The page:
Direct Printing of Functional 3D Objects Using Polymerization-Induced Phase Separation
Bhavana Deore, Kathleen L. Sampson, Thomas Lacelle, Nathan Kredentser, Jacques Lefebvre, Luke Steven Young, Joseph Hyland, Rony E. Amaya, Tanha Jamshid, Patrick R. L. Malenfant, Hendrick W. de Haan, Chantal Paquet
Received Date: 5th May 20
3D printing has enabled the unique combination of structures, geometries and functional properties otherwise unattainable via traditional manufacturing techniques, yet its adoption as a mainstream manufacturing platform for functional objects is hindered by the physical challenges in printing of multiple materials. Vat polymerization offers a polymer chemistry-based approach to generating smart objects, in which phase separation is controlled in order to achieve, at once, desirable chemical and functional properties of final 3D printed objects, and indeed direct-production of 3D printed smart objects. This study demonstrates how the spatial distribution of different material phases can be modulated by controlling the kinetics of gelation, polymer network density and material diffusivity through the judicious selection of photoresin components. A rich selection of morphologies and functional coatings are generated, illustrating a promising way forward in the integration of dissimilar materials in 3D printed smart or functional objects.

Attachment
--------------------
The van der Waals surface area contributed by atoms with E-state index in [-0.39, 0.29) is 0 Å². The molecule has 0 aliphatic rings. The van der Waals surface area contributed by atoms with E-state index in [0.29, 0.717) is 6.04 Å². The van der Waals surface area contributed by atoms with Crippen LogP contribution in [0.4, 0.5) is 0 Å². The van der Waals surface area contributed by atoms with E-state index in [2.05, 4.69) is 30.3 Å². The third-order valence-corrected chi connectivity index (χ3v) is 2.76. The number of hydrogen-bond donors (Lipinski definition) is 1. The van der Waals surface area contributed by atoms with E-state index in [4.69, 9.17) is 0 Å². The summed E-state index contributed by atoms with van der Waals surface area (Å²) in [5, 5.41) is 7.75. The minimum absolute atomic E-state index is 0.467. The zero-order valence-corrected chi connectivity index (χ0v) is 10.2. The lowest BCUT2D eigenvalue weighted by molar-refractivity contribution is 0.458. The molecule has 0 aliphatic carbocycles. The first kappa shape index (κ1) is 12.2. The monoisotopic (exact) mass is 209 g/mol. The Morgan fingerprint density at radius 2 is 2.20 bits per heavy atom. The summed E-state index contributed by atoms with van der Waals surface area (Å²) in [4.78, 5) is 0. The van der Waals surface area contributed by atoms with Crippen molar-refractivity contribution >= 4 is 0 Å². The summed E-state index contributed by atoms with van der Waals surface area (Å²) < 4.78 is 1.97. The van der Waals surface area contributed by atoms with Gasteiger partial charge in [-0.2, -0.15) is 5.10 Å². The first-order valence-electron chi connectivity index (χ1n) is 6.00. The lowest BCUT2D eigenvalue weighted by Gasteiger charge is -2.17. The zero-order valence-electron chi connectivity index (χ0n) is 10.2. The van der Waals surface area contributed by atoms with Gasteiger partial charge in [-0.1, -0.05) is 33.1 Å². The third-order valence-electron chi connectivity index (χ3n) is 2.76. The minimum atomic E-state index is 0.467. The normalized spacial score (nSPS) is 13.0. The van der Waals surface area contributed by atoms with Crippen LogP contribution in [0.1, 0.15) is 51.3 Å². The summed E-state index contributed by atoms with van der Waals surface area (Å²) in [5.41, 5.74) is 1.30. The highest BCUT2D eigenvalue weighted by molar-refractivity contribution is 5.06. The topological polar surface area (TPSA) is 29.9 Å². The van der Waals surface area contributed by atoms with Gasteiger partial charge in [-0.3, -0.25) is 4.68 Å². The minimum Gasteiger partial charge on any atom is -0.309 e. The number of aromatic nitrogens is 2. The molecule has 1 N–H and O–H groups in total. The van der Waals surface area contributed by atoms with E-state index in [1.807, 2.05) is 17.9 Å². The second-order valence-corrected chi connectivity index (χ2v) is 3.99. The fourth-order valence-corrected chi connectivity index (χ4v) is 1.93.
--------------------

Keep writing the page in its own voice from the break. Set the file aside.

Read in full at ChemRxiv.
This is an abstract of a preprint hosted on an independent third party site. It has not been peer reviewed but is currently under consideration at Nature Communications.